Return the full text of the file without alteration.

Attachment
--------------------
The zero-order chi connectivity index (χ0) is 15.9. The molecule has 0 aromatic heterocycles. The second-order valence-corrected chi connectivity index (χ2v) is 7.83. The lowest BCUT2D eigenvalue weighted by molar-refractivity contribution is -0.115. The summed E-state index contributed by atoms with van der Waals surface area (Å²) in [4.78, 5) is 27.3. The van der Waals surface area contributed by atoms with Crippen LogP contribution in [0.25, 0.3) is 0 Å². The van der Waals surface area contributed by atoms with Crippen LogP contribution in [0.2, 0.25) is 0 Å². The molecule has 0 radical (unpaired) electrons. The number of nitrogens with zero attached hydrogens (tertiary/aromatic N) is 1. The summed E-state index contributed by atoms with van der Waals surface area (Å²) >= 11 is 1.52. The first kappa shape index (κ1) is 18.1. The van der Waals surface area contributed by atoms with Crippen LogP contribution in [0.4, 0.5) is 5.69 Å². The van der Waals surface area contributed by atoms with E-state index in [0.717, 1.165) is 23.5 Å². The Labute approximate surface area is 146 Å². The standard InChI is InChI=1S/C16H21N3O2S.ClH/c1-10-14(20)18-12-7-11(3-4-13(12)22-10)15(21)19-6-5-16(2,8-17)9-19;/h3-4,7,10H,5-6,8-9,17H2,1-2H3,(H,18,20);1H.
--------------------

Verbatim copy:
The zero-order chi connectivity index (χ0) is 15.9. The molecule has 0 aromatic heterocycles. The second-order valence-corrected chi connectivity index (χ2v) is 7.83. The lowest BCUT2D eigenvalue weighted by molar-refractivity contribution is -0.115. The summed E-state index contributed by atoms with van der Waals surface area (Å²) in [4.78, 5) is 27.3. The van der Waals surface area contributed by atoms with Crippen LogP contribution in [0.25, 0.3) is 0 Å². The van der Waals surface area contributed by atoms with Crippen LogP contribution in [0.2, 0.25) is 0 Å². The molecule has 0 radical (unpaired) electrons. The number of nitrogens with zero attached hydrogens (tertiary/aromatic N) is 1. The summed E-state index contributed by atoms with van der Waals surface area (Å²) >= 11 is 1.52. The first kappa shape index (κ1) is 18.1. The van der Waals surface area contributed by atoms with Crippen LogP contribution in [0.4, 0.5) is 5.69 Å². The van der Waals surface area contributed by atoms with E-state index in [0.717, 1.165) is 23.5 Å². The Labute approximate surface area is 146 Å². The standard InChI is InChI=1S/C16H21N3O2S.ClH/c1-10-14(20)18-12-7-11(3-4-13(12)22-10)15(21)19-6-5-16(2,8-17)9-19;/h3-4,7,10H,5-6,8-9,17H2,1-2H3,(H,18,20);1H.